Can struggles by rural students with respect to college matriculation and retention be overcome to produce long-term, positive results? Some findings from a study of online courses offered by community colleges may offer some hope. According to data collected from 122 community colleges in California, students were less likely to complete online courses than traditional courses, and those who did complete their online course were less likely to do so with passing grades compared to those in traditional courses. Only 60 percent of students achieved passing grades in online courses versus 70.6 percent in face-to-face courses. However, when studying long-term impact, measured by the likelihood of a student earning a degree or transferring to a four-year college, those who combined traditional and online courses were more successful than those who took only face-to-face courses ^{[8]}. Can a similar finding be made for students who combine enrollment in dual credit and traditional courses and struggle in the beginning?

Zinth ^{[18]} reports that among other things, model dual-credit courses meet the same level of rigor as the course taught to traditional students at the partner post-secondary institution and offer transferability of the credit, at least within the state being offered. Participating students in such courses are more likely to meet college-readiness benchmarks, more likely to enter college and to enter shortly after high school graduation, have a lower likelihood of placement into remedial mathematics and English, have higher first-year and second-year retention rates, and have higher four- and six-year college completion rates. Of students who complete within six years, those who participated in dual enrollment courses also have a shorter average time to bachelor’s degree completion compared to those who did not.

Dual-enrollment courses are offered to students who are in transition from high school to college. Those are the same students who often struggle with mathematics and English. Yet, it is not unusual for mathematics courses to be listed among the options for dual-credit offerings. This issue was addressed in the 2013-14 Remedial Placement and Enrollment Report presented to the Legislative Committee on Education by the Nevada System of Higher Education. At the University of Las Vegas, 50.3 percent of students took college-level mathematics in their first year of college; the graduation rate of those students was 49.1 percent. For the 49.7 percent who did not take a college-level math the course in the first year, the graduation rate was 27.2 percent. Similar results were reported for other colleges in the state ^{[16]}. It seems that passing mathematics in the first semester of college may be an important factor to consider when predicting college completion. Can taking a mathematics course as a dual-enrollment course yield the same impact?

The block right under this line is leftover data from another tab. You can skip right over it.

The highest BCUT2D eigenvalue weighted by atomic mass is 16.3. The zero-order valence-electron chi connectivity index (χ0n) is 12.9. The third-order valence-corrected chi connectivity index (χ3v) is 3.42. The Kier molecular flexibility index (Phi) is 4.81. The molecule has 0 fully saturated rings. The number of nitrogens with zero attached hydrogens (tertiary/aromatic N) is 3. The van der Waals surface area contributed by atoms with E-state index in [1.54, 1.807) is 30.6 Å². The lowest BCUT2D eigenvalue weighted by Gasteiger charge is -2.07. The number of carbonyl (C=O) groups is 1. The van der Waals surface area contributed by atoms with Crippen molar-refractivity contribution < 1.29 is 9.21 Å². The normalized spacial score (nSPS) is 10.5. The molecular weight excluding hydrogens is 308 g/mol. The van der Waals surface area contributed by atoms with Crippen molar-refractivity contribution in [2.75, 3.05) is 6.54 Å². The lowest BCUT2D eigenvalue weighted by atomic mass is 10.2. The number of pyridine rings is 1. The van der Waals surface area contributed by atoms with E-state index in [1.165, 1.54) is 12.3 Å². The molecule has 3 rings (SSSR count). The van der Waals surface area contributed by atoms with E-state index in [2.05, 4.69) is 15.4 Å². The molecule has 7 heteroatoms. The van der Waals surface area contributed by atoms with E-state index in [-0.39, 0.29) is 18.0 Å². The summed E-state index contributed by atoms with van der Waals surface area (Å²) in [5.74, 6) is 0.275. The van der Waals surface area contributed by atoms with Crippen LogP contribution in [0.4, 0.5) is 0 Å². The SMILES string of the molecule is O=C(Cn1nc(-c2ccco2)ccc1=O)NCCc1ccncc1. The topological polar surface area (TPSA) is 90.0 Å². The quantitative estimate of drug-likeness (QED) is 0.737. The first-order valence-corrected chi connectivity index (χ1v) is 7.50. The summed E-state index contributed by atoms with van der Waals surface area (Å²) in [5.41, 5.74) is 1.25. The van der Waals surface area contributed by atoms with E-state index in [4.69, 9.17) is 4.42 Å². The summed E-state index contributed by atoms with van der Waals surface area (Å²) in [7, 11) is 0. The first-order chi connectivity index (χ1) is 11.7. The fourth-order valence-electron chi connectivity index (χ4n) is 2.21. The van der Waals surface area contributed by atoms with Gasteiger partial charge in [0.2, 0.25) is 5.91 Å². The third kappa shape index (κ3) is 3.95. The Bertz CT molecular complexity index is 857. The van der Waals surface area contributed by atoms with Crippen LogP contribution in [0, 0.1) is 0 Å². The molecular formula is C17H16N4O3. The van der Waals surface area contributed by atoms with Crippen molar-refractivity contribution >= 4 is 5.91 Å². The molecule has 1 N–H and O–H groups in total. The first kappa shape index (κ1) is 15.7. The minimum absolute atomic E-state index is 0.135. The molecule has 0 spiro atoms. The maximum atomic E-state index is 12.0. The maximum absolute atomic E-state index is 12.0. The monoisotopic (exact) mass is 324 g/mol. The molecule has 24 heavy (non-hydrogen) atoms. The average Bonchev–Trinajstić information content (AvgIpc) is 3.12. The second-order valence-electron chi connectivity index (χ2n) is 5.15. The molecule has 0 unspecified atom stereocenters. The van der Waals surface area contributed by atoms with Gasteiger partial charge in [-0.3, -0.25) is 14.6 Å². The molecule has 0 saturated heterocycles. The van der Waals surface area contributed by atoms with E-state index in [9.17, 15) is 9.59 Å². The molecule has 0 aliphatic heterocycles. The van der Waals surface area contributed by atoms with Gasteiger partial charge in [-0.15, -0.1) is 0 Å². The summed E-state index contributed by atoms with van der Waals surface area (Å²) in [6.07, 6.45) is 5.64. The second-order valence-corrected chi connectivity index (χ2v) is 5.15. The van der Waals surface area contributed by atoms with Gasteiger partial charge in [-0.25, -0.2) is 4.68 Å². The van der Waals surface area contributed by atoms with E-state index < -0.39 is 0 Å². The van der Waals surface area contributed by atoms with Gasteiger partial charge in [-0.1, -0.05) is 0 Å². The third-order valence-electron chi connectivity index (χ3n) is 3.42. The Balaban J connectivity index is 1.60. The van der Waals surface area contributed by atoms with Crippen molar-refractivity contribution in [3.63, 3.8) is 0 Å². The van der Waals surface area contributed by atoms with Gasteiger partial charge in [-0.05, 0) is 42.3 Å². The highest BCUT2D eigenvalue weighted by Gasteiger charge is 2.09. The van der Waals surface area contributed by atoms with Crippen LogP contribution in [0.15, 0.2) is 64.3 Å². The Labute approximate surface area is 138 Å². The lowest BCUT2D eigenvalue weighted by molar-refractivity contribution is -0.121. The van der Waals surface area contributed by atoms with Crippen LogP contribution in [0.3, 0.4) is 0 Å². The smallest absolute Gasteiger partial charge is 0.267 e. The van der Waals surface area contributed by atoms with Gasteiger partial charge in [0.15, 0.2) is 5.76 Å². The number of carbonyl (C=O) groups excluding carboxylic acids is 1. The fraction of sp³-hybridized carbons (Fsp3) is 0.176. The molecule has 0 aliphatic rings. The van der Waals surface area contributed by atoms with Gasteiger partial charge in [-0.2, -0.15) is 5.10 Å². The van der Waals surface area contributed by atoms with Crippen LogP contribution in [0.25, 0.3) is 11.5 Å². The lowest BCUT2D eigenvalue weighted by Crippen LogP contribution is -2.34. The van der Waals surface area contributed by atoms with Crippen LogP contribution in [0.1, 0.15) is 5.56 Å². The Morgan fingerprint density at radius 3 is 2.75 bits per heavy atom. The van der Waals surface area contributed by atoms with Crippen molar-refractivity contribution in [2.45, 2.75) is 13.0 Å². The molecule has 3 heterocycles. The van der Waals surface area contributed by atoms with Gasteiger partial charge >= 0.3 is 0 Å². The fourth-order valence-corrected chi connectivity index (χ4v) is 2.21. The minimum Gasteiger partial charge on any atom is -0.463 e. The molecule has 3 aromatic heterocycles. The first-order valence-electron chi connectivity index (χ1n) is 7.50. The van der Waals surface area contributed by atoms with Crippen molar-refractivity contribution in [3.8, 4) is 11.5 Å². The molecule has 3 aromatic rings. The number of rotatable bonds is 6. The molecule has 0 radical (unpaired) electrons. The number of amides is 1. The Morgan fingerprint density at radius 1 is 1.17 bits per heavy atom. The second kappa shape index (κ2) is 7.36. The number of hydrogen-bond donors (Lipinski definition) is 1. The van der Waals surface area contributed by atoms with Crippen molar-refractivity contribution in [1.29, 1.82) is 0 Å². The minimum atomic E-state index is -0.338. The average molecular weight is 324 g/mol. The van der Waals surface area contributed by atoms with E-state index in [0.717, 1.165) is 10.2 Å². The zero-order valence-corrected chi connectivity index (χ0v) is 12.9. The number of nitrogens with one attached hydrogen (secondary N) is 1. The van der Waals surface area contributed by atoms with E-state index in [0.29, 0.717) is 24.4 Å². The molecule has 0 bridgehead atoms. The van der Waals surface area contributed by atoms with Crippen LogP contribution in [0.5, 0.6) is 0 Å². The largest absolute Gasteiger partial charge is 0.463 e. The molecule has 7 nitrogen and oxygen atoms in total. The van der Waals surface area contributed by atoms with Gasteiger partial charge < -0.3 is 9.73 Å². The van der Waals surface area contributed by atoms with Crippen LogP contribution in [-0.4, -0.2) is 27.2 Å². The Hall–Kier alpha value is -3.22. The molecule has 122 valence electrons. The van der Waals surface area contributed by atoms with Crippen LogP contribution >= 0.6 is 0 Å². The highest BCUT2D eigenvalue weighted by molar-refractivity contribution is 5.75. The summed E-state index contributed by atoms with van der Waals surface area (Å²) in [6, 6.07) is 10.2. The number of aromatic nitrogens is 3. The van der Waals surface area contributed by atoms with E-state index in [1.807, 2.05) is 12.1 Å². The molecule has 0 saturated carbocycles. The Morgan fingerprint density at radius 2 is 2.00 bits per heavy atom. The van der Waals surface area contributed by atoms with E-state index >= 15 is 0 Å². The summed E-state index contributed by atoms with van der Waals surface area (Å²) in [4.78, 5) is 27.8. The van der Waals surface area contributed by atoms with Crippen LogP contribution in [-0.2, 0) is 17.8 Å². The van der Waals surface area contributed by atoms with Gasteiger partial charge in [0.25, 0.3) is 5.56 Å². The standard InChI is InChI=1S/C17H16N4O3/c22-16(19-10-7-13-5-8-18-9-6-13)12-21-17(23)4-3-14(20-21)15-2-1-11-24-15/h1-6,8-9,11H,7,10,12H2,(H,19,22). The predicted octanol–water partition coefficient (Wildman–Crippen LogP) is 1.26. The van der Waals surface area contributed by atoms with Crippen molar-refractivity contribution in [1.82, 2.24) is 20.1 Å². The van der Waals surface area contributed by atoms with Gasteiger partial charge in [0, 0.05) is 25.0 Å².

### 2. Review of Literature

Included in the goals of any dual-credit course should be that the course meets the same level of rigor as the post-secondary partner course and that enrolled students are at least as well prepared for the next course as those who have taken it traditionally on campus ^{[2, 18]}. An example of a successful, collaborative program offering college-level courses to high school students is offered at a large northeastern university. Measures are taken to assure that the level of rigor is the same as the courses taught to traditional students at the partner post-secondary institution. The program courses are offered in a blended learning environment where work is completed both on-line and face-to-face. Information about the development of the project can be found in earlier publications ^{[9, 10, 11]}. Since Fall 2000, approximately 4,600 high school students have completed College Algebra and since Spring 2003, approximately 2,500 high school students have completed College Trigonometry. A newly developed sequence of courses equivalent to a one-semester course of Calculus I has been offered to approximately 125 high school students in its pilot phase. From the first offering of College Algebra in the program, course grades indicate that our early-enrollment or dual-credit high school students seemingly outperform their on-campus peers. Typically the DFW rate for an dual-credit course in the project is less than 10%. The DFW rate is the percentage of students earning a “D”, “F” or Withdrawing from a course. The grading system in this study uses the following scheme: A – excellent (given only to students of superior ability and attainment), B – good (given only to students who are well above average, but not in the highest group), C – fair (average for undergraduate students), D – poor but passing (cannot be counted for graduate credit or in the case of this study for enrollment into the next mathematics course), F – failure, and W – withdrawal from a course before the date specified in the University Calendar.

Table 1 shows DFW rates for students enrolled in Calculus I at our institution. Rates are given for two groups, former dual-credit students and all students enrolled in the fall offering of the 4-credit course. It is noteworthy that in 2008 the placement exam used for Calculus I was changed and in 2010 the section of the placement exam used for entry into Calculus I was modified. There are typically about 700 - 800 students enrolled in on-campus Calculus I in any given fall semester. It should be cautioned that in this comparison, the number of dual-credit students followed through is low and that in most cases the difference in percentage for the dual-credit columns can be changed by adjusting the performance of only a few students. In addition, there are two different versions of Calculus I at our institution, Engineering and Non-Engineering, and differences in student success in each of these versions will be explored.